Franchise Consultant Vs. a Business Broker

 What is the difference between a franchise consultant and a business broker?

While franchise consultants and business brokers share a lot of similarities, there are some significant differences between the two, and each has its advantages and disadvantages. We will explore the differences below.

Before we begin it is important to know that many business brokers are also franchise consultants, or brokers, and vice versa. At the end of the day both introduce and help facilitate the sale of a business or territory for a business.

One of the key differences between the two is that franchise consultants tend to work directly with the franchisor when it comes to introducing prospective buyers. Business brokers tend to work directly with the actual business owner assisting them in selling their business. Business brokers also work with all types of businesses, independent as well as franchises. In the traditional role of a business broker, they are paid a broker fee by the seller usually based on a percentage of the selling price of the business. Franchise consultants are typically paid directly by the franchisor, usually a percentage of the franchise fee.

Referral fees for both parties can be quite impressive but business brokers can often earn a higher commission if the business sells for a high price… Hundreds of thousands into the millions. That being said business brokers also sell a lot of $50,000 – $100,000 businesses where their commissions tend to be less than the average franchise consultant commission of $25,000.

Similar to a realtor, business brokers are tasked with securing their listings as well as finding potential buyers. When a business broker secures a listing they generally have exclusive rights to sell that business for a period of time… Commonly 6 months to a year which can always be renewed. Franchise consultants rarely have exclusive rights to a franchise and operate more on a first to bring a buyer is who earns the broker fee.

Business brokers tend to be more hands on in all aspects of the transaction securing things like P&L’s, establishing a solid evaluation, NDA’s, etc. where a franchise broker operates more like a matchmaker and a referral source to the franchisor. Of course franchise consultants are still hands on but rarely handle passing of the franchise disclosure document, signing of the franchise agreement, etc. They truly are more of a referral source than a facilitator.

While many believe that business brokers are licensed and franchise brokers are not, this is not actually true. There is no such thing as a “business broker license” and no such thing as a “franchise consultant license”. Some franchise consultants do earn titles such as “Certified Franchise Consultant” but these tend to be very simple tests issued by their broker network and are more part of what they pay for when joining a group vs. actually earned. I mean do you really think a franchise consultant network is going to take someone’s $25,000 to join and train and then flunk them? No. Now that being said, when it comes to being a business broker there are currently 20 states in the US that do require that a broker have a real estate license operating under the assumption that the transfer of property will be included in the sale of the business. For this reason many business brokers do have a real estate license although many get around this law by having a “partner” who is a licensed real estate agent in that particular state.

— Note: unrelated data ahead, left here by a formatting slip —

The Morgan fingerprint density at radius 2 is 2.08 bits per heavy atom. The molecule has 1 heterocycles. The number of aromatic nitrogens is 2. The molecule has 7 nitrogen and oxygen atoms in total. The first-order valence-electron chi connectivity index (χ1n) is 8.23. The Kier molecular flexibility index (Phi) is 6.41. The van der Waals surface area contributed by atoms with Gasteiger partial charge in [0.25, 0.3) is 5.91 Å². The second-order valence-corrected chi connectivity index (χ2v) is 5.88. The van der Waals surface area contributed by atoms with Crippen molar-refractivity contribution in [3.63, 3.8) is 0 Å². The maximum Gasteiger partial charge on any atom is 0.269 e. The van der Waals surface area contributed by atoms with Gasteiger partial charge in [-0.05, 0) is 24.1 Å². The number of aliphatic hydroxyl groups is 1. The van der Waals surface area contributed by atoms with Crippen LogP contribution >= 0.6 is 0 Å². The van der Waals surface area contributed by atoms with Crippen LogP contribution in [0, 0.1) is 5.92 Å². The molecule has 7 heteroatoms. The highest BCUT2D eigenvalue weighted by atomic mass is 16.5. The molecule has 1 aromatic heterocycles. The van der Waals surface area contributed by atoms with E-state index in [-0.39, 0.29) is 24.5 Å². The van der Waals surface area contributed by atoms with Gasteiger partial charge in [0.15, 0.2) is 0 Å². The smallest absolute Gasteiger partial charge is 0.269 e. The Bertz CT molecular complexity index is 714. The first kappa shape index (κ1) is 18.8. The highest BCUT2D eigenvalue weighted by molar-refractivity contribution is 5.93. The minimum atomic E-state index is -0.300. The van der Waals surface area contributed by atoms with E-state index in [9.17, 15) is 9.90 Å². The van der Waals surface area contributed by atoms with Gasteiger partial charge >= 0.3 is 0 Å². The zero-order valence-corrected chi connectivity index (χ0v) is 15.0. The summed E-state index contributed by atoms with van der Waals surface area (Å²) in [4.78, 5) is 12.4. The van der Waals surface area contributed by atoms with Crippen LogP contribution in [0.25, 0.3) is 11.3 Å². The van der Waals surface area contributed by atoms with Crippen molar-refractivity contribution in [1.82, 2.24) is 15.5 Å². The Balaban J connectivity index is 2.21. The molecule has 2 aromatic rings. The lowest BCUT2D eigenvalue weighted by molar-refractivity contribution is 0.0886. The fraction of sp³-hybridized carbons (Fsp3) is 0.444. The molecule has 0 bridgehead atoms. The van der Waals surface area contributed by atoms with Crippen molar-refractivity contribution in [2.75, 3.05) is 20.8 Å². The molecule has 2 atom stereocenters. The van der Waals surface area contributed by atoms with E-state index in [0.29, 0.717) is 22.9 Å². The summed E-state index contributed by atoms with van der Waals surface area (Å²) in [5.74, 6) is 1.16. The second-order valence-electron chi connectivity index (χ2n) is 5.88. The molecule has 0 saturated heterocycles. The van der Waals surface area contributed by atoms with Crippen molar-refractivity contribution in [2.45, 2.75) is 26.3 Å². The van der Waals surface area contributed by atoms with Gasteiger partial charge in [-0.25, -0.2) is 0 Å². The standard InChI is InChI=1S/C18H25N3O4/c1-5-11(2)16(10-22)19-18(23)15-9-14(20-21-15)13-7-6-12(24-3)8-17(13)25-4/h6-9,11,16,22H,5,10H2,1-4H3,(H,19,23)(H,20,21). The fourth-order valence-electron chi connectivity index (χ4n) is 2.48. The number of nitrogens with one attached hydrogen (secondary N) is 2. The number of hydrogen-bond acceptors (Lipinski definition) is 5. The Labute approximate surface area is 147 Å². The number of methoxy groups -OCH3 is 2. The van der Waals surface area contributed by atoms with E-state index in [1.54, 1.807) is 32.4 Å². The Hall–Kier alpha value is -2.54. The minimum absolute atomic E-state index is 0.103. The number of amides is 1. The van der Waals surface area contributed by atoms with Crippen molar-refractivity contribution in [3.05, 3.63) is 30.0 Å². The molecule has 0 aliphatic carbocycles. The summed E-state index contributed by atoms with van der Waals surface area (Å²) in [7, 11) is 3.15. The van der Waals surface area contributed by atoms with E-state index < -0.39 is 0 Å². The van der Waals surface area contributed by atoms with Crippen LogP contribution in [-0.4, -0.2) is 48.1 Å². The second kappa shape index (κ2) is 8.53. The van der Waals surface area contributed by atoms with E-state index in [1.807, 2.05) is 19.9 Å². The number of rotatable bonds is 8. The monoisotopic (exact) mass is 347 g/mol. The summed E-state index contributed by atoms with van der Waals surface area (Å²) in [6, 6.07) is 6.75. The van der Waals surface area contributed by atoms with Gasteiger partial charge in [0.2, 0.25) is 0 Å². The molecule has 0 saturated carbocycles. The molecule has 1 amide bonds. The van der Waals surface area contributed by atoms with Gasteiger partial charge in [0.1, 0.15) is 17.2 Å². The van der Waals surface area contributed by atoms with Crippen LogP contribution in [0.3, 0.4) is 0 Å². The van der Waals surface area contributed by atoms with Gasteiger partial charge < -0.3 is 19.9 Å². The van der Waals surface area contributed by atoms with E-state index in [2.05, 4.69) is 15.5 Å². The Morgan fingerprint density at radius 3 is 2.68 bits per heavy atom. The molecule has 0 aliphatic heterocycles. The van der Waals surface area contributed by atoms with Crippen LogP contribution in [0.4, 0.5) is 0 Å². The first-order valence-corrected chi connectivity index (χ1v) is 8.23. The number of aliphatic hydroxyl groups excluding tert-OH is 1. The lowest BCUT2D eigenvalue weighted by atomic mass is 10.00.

So which is a better opportunity? A business broker or a franchise consultant? Both – and some groups are starting to introduce business brokering into their programs and vice versa. Business brokers can sometimes earn much larger commissions as often their listings are multi-million dollar businesses but they have to secure the listings. Business brokers tend to handle a larger work load for each transaction. Business brokers tend to have more liability in each transaction but of course there is E&O insurance and agreements to help protect them from legal exposure. For a franchise consultant securing listings is much easier as there are rarely exclusive listings. Most franchise consulting groups work with the same sets of franchises so a consultant is not out there fighting for the listings. While it is rare that a franchise consultant earns huge commissions on a multi-million dollar business, their commissions can sometimes reach six figures but average about $25,000 per transaction. Franchise consultants tend to have less legal exposure as the true due diligence is performed between the buyer and the franchisor, not the buyer and the consultant.

Lastly is the lifestyle comparison… Being a franchise consultant can often be a better lifestyle business because simply put… If they don’t perform they simply don’t get paid, but they do not have a franchisor breathing down their neck to sell sell sell! Many franchise consultants choose this business for that reason… It allows them to turn it on and off as they choose, taking long vacations or just working the times of year they choose. When a business broker secures a listing with a seller they do assume a greater responsibility to work hard each day to get the business sold. Anyone that lists their business with a business broker is probably not going to be OK with “oh I’m taking a few months off and will working on selling your business when I return”. 

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